This book is very interesting, but I would not recommend it to the easily swayed business reader. Ries' is a sweet-talking salesman when it comes to his point of view, and it takes a well-educated outside view to see through some of his arguments.
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am 26. Juli 1997
Focus is a useful book for people who own or are in charge of a business and need some ideas about where to go next. It has a simple message which gets repeated many times - the value of focussing on what you are best at - or want to be best at and differentiating yourself from the rest of the market as a powerful way to build a place in the market. The book is (at times annoyingly) full of anecdotes and commentary on large American companies and where they have successfully achieved through focus, or lost their way through lack of focus. Most of the cases seem to focus (there goes that word again) on companies who sell products rather than services. The book is somewhat long winded, and gets a little repetitive. On the other hand it is a useful demonstration of giving the same message in different dimensions and with a different slant. While the case studies had little of relevance to a small New Zealand consultancy, the overall message of the book is powerful and useful to anyone in business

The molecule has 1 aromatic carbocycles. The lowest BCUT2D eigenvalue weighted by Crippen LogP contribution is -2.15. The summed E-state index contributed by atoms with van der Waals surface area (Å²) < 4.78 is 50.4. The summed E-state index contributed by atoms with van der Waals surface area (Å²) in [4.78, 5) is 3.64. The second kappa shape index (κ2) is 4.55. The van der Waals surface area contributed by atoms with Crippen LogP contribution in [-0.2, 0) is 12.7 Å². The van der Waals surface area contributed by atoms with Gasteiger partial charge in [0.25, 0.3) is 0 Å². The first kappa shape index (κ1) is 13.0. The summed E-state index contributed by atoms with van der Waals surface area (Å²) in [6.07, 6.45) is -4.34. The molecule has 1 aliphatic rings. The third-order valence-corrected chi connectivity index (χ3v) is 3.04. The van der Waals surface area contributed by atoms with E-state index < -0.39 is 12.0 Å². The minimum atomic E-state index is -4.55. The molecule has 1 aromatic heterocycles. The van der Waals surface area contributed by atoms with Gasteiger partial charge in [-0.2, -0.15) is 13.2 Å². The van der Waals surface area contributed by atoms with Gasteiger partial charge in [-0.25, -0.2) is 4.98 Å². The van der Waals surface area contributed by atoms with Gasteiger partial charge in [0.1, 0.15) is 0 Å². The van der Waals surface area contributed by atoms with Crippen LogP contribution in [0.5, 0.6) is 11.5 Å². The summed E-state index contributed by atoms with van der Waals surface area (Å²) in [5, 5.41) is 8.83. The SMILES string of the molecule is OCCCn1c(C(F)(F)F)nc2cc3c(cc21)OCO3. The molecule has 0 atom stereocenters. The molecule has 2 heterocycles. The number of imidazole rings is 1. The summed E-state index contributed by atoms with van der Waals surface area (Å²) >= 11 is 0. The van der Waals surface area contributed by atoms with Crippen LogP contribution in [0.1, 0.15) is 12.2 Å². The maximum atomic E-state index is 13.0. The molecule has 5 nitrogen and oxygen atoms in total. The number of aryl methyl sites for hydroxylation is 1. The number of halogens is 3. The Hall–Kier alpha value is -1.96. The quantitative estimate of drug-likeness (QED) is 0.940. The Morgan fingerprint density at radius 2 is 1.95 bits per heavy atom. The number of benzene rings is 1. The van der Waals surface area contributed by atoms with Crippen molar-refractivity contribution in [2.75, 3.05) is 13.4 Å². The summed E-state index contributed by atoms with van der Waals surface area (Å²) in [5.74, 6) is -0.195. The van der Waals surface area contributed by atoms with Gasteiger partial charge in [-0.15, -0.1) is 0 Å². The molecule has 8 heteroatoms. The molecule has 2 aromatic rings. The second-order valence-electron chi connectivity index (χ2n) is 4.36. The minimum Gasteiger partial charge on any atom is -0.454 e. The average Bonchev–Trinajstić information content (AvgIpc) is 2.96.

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am 4. März 1998
The basic points are driven home repeatedly, but they make for good advice. I am glad I ran across this book as it has had a positive impact on my 7 year old export business. Also, I have spoken with a number of people in their late 50s who were career corporate types. Many of them were forced out or retired early and are very cynical about corporate America. This book could serve as a handbook for understanding these people's grief as legions of managers who were hired in the 60s were let go by companies who obviously did not head this book's message.
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am 4. Februar 1999
I picked up Focus a few months ago because I believe Positioning to be one of the best books ever, right up there with Seven Laws of Money. As I read through Focus I kept thinking that when I did well in life I was always focused. It also gave me a wonderful way to evaluate stocks and people. I'm reading it again.
If you're thinking about picking up another business magazine to read, spend a little more and read this instead - much more profitable for your business, your career and your life.
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am 14. Juni 1999
A brilliant explanation of the value of focusing in our businesses. It gives fascinating accounts of how billions have been wasted, and made, by following, or not, the principles outlined.